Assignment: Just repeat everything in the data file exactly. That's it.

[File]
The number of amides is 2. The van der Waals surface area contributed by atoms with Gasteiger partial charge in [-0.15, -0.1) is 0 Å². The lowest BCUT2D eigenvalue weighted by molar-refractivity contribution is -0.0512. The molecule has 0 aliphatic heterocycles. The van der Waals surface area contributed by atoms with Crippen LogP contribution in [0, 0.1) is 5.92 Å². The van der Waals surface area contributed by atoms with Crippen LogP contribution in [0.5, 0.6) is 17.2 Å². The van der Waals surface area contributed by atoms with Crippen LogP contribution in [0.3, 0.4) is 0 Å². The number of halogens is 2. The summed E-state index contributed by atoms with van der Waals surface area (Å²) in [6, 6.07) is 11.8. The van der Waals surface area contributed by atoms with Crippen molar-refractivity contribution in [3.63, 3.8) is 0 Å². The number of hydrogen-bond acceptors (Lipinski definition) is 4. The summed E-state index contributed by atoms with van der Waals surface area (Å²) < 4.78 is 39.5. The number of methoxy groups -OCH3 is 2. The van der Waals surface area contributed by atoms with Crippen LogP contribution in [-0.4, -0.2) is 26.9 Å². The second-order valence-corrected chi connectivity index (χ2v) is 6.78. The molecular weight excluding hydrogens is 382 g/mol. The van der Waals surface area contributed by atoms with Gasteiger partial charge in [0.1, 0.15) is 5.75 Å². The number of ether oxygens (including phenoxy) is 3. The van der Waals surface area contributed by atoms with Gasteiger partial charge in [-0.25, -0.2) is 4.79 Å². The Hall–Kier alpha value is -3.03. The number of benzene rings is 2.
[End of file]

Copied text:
The number of amides is 2. The van der Waals surface area contributed by atoms with Gasteiger partial charge in [-0.15, -0.1) is 0 Å². The lowest BCUT2D eigenvalue weighted by molar-refractivity contribution is -0.0512. The molecule has 0 aliphatic heterocycles. The van der Waals surface area contributed by atoms with Crippen LogP contribution in [0, 0.1) is 5.92 Å². The van der Waals surface area contributed by atoms with Crippen LogP contribution in [0.5, 0.6) is 17.2 Å². The van der Waals surface area contributed by atoms with Crippen LogP contribution in [0.3, 0.4) is 0 Å². The number of halogens is 2. The summed E-state index contributed by atoms with van der Waals surface area (Å²) in [6, 6.07) is 11.8. The van der Waals surface area contributed by atoms with Crippen molar-refractivity contribution in [3.63, 3.8) is 0 Å². The number of hydrogen-bond acceptors (Lipinski definition) is 4. The summed E-state index contributed by atoms with van der Waals surface area (Å²) < 4.78 is 39.5. The number of methoxy groups -OCH3 is 2. The van der Waals surface area contributed by atoms with Crippen LogP contribution in [-0.4, -0.2) is 26.9 Å². The second-order valence-corrected chi connectivity index (χ2v) is 6.78. The molecular weight excluding hydrogens is 382 g/mol. The van der Waals surface area contributed by atoms with Gasteiger partial charge in [0.1, 0.15) is 5.75 Å². The number of ether oxygens (including phenoxy) is 3. The van der Waals surface area contributed by atoms with Gasteiger partial charge in [-0.25, -0.2) is 4.79 Å². The Hall–Kier alpha value is -3.03. The number of benzene rings is 2.